These projects are merely suggestions and illustrate the broad themes of the research group. Potential research students are encouraged and welcome to produce their own suggestions in these research areas or other research areas in the field. All applicants are invited to contact the academic associated with the project when making an application.
Using Soft Nanomembrane Electronics for Home-based Anxiety Monitoring
Contact: Jim Ang
Sensor-enhanced virtual reality systems for mental health care and rehabilitation. New immersive technologies, such as virtual reality (VR) and augmented reality (AR) are playing an increasingly important role in the digital health revolution. Significant research has been carried out at University of Kent, in collaboration with medical scientists/practitioners, psychiatrists/psychologists, digital artists and material scientists (for novel sensor design and integration with VR). Such projects include designing VR for dementia care, eating disorder therapy, eye disorder therapy and VR-enabled brain-machine interactions. This PhD research can take on the following directions: (1) Co-design of VR for a specific healthcare domains, involving key stakeholders (e.g. patient representatives, clinicians, etc) to understand the design and deployment opportunities and challenges in realistic health contexts. (2) Deploy and evaluate VR prototypes to study the impact of the technologies in the target groups. (3) Design and evaluate machine learning algorithms to analyse behavioural and physiological signals for clinical meaningful information, e.g. classification of emotion, detection of eye movement, etc.
M Mahmood, S Kwon, H Kim, Y Kim, P Siriaraya, J Choi, B Otkhmezuri, K Kang, KJ Yu, YC Jang, CS Ang, W Yeo (2021) Wireless Soft Scalp Electronics and Virtual Reality System for Motor Imagery‐Based Brain–Machine Interfaces. Advanced Science. 8(19).
S Mishra, K Yu, Y Kim, Y Lee, M Mahmood, R Herbert, CS Ang, W Yeo, J Intarasirisawat, Y Kown, H Lim (2020). Soft, wireless periocular wearable electronics for real-time detection of eye vergence in a virtual reality toward mobile eye therapies. Science Advances. 6 (11), eaay1729.
L Tabbaa, CS Ang, V Rose, P Siriaraya, I Stewart, KG Jenkins, M Matsangidou (2019) Bring the Outside In: Providing Accessible Experiences Through VR for People with Dementia in Locked Psychiatric Hospitals, Proceedings of the CHI 2019 Conference on Human Factors in Computing Systems.
M Matsangidou, B Otkhmezuri, CS Ang, M Avraamides, G Riva, A Gaggioli, D Iosif, M Karekla (2020). “Now I can see me” designing a multi-user virtual reality remote psychotherapy for body weight and shape concerns. Human–Computer Interaction. 1-27.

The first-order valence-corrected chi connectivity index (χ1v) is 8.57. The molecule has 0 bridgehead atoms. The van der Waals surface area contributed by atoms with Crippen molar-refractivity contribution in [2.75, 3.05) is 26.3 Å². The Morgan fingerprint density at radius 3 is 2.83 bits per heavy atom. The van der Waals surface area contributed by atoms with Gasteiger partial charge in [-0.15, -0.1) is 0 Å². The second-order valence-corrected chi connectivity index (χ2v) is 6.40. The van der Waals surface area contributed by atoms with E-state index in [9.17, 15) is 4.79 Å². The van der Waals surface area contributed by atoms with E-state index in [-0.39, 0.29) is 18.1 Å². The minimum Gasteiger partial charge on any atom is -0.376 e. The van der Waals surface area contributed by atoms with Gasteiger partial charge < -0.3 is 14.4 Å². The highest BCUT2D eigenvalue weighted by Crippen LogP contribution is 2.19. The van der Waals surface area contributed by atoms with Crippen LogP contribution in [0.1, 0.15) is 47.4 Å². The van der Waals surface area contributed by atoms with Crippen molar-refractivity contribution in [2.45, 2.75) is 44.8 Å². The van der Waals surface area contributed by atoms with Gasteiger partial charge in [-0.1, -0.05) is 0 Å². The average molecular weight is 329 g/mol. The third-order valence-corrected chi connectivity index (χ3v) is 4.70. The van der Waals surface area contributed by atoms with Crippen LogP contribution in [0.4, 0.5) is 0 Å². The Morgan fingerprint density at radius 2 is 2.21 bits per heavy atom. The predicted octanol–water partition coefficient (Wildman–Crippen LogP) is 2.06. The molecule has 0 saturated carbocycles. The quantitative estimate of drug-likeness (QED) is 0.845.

Improving attention with sounds
Contact: Palaniappan Ramaswamy
There is much information on the Internet on how sounds can influence and help with concentration. But not much conclusive information on the effects of such sounds has been found, and there is a possibility that the use of these sounds to manipulate the brain is merely an urban myth. As people find themselves easily distracted, these sounds become a form of alternative treatment for them, and it is thus important to investigate these sounds and to what extent they have the intended effects on concentration. This project will study this aim using EEG.
Contact: Palaniappan Ramaswamy
The fundamental aspect of human experience is awareness. Combined with the ability to think, imagine and understand it results into the beautiful cosmic play we experience. However, with it comes along a multitude of problems, often illusory in nature – such as stress, anxiety, anger, negativity, etc. It isn’t hard to guess that in such states our behaviour is significantly altered, usually in harmful ways for both – us and the environment. There are techniques such as meditation, music, humour which can help us come back to our “real” senses and feel happier/peaceful again. So the fundamental enquiry would be about what sort of things do help us achieve a happier state, and moreover what’s their impact on both short term and long term brain functioning. This project will study this aim using EEG.
Machine learning systems to improve medical diagnosis
Contact: Daniel Soria
Research shows that machine learning methods are extremely useful to discover or identify patterns that can help clinicians to tailor treatments. However, the implementation of those data mining procedures may be challenging because of high dimensional data sets, and the choice of proper machine learning methods may be tricky.
The aim of the research project will be to design and develop new intelligent machine learning systems with high degree of flexibility suitable for disease prediction/diagnosis, that are also easily understandable and explicable to non-experts in the field. Data will be sought from the UK Biobank, to examine whether the selected features are correlated with the occurrence of specific diseases (e.g., breast cancer), whether these relationships persist in the presence of covariates, and the potential role of comorbidities (e.g., obesity, diabetes and cardiovascular diseases) in the assessment of the developed models.
Contact: Frank Wang
Deep Learning & AI2.0
Contact: Frank Wang
My Keynote at Cambridge: Brain and Brain-Inspired Artificial Intelligence